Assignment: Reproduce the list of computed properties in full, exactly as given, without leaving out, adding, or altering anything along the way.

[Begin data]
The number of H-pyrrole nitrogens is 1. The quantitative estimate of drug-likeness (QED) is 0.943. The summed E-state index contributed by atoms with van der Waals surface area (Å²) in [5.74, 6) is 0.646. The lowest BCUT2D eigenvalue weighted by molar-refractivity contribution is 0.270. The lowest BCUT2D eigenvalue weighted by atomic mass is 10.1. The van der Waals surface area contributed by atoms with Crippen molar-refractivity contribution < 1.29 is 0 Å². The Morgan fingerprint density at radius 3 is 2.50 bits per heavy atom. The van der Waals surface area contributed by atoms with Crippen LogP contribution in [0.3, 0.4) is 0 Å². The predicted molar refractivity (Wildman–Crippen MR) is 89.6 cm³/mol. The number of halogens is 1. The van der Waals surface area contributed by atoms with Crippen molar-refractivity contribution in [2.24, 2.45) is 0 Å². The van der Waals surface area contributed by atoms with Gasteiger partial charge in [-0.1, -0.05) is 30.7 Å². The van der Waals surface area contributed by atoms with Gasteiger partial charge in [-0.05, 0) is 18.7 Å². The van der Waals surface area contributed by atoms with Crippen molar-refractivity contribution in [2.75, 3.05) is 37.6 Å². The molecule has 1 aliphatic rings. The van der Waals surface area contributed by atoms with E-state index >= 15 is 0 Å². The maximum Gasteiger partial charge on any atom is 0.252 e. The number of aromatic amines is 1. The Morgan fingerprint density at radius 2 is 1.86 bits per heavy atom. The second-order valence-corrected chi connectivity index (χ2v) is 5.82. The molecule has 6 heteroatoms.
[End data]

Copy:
The number of H-pyrrole nitrogens is 1. The quantitative estimate of drug-likeness (QED) is 0.943. The summed E-state index contributed by atoms with van der Waals surface area (Å²) in [5.74, 6) is 0.646. The lowest BCUT2D eigenvalue weighted by molar-refractivity contribution is 0.270. The lowest BCUT2D eigenvalue weighted by atomic mass is 10.1. The van der Waals surface area contributed by atoms with Crippen molar-refractivity contribution < 1.29 is 0 Å². The Morgan fingerprint density at radius 3 is 2.50 bits per heavy atom. The van der Waals surface area contributed by atoms with Crippen LogP contribution in [0.3, 0.4) is 0 Å². The predicted molar refractivity (Wildman–Crippen MR) is 89.6 cm³/mol. The number of halogens is 1. The van der Waals surface area contributed by atoms with Crippen molar-refractivity contribution in [2.24, 2.45) is 0 Å². The van der Waals surface area contributed by atoms with Gasteiger partial charge in [-0.1, -0.05) is 30.7 Å². The van der Waals surface area contributed by atoms with Gasteiger partial charge in [-0.05, 0) is 18.7 Å². The van der Waals surface area contributed by atoms with Crippen molar-refractivity contribution in [2.75, 3.05) is 37.6 Å². The molecule has 1 aliphatic rings. The van der Waals surface area contributed by atoms with E-state index >= 15 is 0 Å². The maximum Gasteiger partial charge on any atom is 0.252 e. The number of aromatic amines is 1. The Morgan fingerprint density at radius 2 is 1.86 bits per heavy atom. The second-order valence-corrected chi connectivity index (χ2v) is 5.82. The molecule has 6 heteroatoms.